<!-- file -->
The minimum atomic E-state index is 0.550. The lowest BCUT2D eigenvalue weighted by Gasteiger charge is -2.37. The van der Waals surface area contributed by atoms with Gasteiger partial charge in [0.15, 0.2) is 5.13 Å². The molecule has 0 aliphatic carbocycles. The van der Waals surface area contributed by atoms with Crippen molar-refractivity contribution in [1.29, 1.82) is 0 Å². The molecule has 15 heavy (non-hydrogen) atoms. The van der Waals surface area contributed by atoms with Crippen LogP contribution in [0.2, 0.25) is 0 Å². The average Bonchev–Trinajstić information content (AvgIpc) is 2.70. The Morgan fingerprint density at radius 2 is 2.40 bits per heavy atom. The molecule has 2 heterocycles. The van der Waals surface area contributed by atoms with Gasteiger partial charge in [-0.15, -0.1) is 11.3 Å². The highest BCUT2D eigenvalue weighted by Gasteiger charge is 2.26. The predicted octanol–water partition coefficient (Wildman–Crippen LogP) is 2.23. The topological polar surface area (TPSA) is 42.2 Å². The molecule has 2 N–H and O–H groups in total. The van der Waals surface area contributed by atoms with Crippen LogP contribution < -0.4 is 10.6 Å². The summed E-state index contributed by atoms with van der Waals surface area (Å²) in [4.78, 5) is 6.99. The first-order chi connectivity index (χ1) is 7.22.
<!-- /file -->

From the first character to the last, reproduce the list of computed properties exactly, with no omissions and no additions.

The minimum atomic E-state index is 0.550. The lowest BCUT2D eigenvalue weighted by Gasteiger charge is -2.37. The van der Waals surface area contributed by atoms with Gasteiger partial charge in [0.15, 0.2) is 5.13 Å². The molecule has 0 aliphatic carbocycles. The van der Waals surface area contributed by atoms with Crippen molar-refractivity contribution in [1.29, 1.82) is 0 Å². The molecule has 15 heavy (non-hydrogen) atoms. The van der Waals surface area contributed by atoms with Crippen LogP contribution in [0.2, 0.25) is 0 Å². The average Bonchev–Trinajstić information content (AvgIpc) is 2.70. The Morgan fingerprint density at radius 2 is 2.40 bits per heavy atom. The molecule has 2 heterocycles. The van der Waals surface area contributed by atoms with Gasteiger partial charge in [-0.15, -0.1) is 11.3 Å². The highest BCUT2D eigenvalue weighted by Gasteiger charge is 2.26. The predicted octanol–water partition coefficient (Wildman–Crippen LogP) is 2.23. The topological polar surface area (TPSA) is 42.2 Å². The molecule has 2 N–H and O–H groups in total. The van der Waals surface area contributed by atoms with Crippen LogP contribution < -0.4 is 10.6 Å². The summed E-state index contributed by atoms with van der Waals surface area (Å²) in [4.78, 5) is 6.99. The first-order chi connectivity index (χ1) is 7.22.